Butterfly Kisses (2018) is one of the more ambitious FF flicks I’ve seen in a while. Struggling filmmaker Gavin (Seth Adam Kallick) discovers a mysterious box of videotape in his in-laws’ basement. The footage appears to be an unfinished student film about an urban legend known as the Peeping Tom. Thinking this could be the break he needs, Gavin sets out to find out if the creepy footage is real evidence of supernatural activity, or simply a prank.

BK creates a thoroughly sinister atmosphere and some genuinely chilling moments. The only weak point is Gavin who comes off as way too aggressively unlikeable. That aside, this is a worthy entry in the FF subgenre and definitely worth a look.

They’re Watching (2016) presents one of the cleverest ideas for a FF movie I’ve heard in years: what would happen if House Hunters International filmed an episode at a house once occupied by a witch? The small crew of such a reality show finds out when they fly to a small eastern European country to renovate a centuries old house. Things don’t go quite as planned when superstitious locals start getting in the way.

TW is a fun crowd-pleaser that never takes itself seriously and builds to a bat-shit crazy ending. An uninteresting subplot involving one of the characters gets in the way but that’s a small price to pay for a massively entertaining flick.

A burnt out filmmaker (Turner Clay) switches career paths and decides to venture into the world of paranormal investigation in The Blackwell Ghost (2017), a conservative Paranormal Activity-type of creepfest. His first foray into the supernatural takes him to suburban Pennsylvanian house supposedly haunted by the ghost of a child killer from the 1930s.

An enjoyable low-key slow burn, BG is fueled by the energy and likability of Clay’s character and a genuinely chilling atmosphere. It’s also nice to see a film of this kind treating the subject matter with respect and sincere interest rather than a standard cheesy, exploitative rip-off like many of the ilk.

Frazier Park Recut (2017) is the jewel in this crown. Being both a semi-parody of the FF subgenre and an authentically suspenseful tale, the film features aspiring moviemakers Tyler (Tyler Schnabel) and Sam (Sam Hanover) in their endeavor to shoot a low-budget FF film at an isolated woodsy cabin. Along for the ride is peculiar actor, Tom (David Lee Hess), cast as the film-within-the-film’s killer. Things slowly go downhill when Tayler’s and Sam’s ideas clash and Tom subtly, and actively, sabotages the production. Does Tom have other plans for the two filmmakers?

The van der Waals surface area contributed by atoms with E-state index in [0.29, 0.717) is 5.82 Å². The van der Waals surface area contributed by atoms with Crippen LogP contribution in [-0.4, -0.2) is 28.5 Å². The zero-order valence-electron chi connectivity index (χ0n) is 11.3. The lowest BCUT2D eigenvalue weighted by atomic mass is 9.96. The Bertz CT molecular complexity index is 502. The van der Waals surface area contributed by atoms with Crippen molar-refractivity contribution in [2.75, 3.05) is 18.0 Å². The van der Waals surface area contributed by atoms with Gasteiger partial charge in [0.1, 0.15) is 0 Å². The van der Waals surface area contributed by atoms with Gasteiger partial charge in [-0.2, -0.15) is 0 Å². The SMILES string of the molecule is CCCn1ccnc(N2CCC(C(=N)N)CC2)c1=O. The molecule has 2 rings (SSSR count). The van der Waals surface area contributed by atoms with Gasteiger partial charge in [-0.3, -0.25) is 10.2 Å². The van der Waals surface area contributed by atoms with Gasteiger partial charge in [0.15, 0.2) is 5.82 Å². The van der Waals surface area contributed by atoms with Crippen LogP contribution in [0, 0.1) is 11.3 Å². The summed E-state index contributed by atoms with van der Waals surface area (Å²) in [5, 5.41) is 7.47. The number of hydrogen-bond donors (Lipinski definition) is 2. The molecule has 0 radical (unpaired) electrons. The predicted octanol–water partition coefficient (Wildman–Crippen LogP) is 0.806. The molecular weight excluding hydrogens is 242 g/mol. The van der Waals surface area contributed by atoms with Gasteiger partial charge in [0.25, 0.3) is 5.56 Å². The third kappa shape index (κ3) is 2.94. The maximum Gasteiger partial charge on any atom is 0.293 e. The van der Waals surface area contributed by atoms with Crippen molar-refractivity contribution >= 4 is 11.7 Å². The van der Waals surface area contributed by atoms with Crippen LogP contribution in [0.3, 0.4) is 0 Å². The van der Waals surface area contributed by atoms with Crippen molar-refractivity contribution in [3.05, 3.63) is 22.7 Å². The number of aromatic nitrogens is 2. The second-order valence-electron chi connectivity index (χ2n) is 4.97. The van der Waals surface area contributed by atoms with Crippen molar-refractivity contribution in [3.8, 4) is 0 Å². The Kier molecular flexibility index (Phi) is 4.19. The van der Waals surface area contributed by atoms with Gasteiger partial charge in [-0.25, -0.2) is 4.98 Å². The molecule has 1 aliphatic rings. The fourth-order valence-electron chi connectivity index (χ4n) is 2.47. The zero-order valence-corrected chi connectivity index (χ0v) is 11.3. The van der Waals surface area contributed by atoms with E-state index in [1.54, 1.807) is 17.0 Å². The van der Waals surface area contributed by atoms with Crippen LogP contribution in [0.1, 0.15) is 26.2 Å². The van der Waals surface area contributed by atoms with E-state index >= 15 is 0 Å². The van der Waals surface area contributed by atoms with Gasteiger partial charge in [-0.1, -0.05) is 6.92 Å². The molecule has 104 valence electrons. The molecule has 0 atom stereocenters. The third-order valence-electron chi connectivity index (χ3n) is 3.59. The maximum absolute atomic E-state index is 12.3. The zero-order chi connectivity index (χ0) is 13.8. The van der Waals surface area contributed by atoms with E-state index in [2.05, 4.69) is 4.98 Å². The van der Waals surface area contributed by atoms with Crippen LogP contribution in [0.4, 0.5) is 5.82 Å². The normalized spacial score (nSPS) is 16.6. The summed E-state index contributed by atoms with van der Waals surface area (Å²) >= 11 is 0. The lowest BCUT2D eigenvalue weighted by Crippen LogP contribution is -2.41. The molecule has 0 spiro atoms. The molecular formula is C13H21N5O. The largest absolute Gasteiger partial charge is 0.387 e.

If Creep was your kind of movie then you’ll definitely get a kick out of FPR. It’s smart, funny, and memorable, especially Hess who comes off as both demented and weirdly likable.

All of these fun flicks are available on Amazon Prime and definitely worth checking out. Please watch my video review below for more details on the above films!

Shudder Exclusives & Originals

If you’ve got access to the horror streaming platform Shudder then here’s some original and exclusive content you might want to check out, or avoid!

Import The Furies (2019) offers old school blood and guts in the bright Australian desert. After waking up inside a mysterious box in the middle of the woods, Kayla (Airlie Dodds) finds herself and several other women being seemingly hunted by a pack of masked killers. Kayla and the others realize they are part of a staged killing floor created by forces unseen and the only way out is to fight to the death, not just with the killers but with each other.

Sort of a poor man’s Battle Royale, TF feels like it was an idea designed around a series of spectacular splatter effects. That’s to say it doesn’t feel like a cohesive film; underwritten characters and a shortsighted story dull the effect a better-made film may have. But, oh, those f/x! 

The worst of the bunch is easily 30 Miles from Nowhere (2018), a rambling void of idiotic characters and uninteresting situations. Carrie Preston (Arlene on True Blood) is the saving grace of the movie but even her presence doesn’t help this mess. A group of ex-college chums back together to attend the funeral of a friend gather at Sylvia’s (Preston) guest house for a few days. Personalities clash and things get heated when strange things start happening around the house, including bloody tap water and an insect swarm.